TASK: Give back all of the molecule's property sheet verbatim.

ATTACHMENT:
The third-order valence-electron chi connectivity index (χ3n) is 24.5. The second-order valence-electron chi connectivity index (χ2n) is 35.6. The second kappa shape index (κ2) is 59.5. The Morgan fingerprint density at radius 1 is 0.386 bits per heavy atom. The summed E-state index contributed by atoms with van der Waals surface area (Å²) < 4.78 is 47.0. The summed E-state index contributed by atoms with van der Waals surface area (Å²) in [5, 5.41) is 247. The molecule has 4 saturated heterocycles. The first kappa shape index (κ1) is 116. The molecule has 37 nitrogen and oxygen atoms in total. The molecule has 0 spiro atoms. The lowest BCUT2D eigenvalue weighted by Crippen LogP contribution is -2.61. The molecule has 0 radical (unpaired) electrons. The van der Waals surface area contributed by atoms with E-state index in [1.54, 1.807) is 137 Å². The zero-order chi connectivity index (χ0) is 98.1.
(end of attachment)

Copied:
The third-order valence-electron chi connectivity index (χ3n) is 24.5. The second-order valence-electron chi connectivity index (χ2n) is 35.6. The second kappa shape index (κ2) is 59.5. The Morgan fingerprint density at radius 1 is 0.386 bits per heavy atom. The summed E-state index contributed by atoms with van der Waals surface area (Å²) < 4.78 is 47.0. The summed E-state index contributed by atoms with van der Waals surface area (Å²) in [5, 5.41) is 247. The molecule has 4 saturated heterocycles. The first kappa shape index (κ1) is 116. The molecule has 37 nitrogen and oxygen atoms in total. The molecule has 0 spiro atoms. The lowest BCUT2D eigenvalue weighted by Crippen LogP contribution is -2.61. The molecule has 0 radical (unpaired) electrons. The van der Waals surface area contributed by atoms with E-state index in [1.54, 1.807) is 137 Å². The zero-order chi connectivity index (χ0) is 98.1.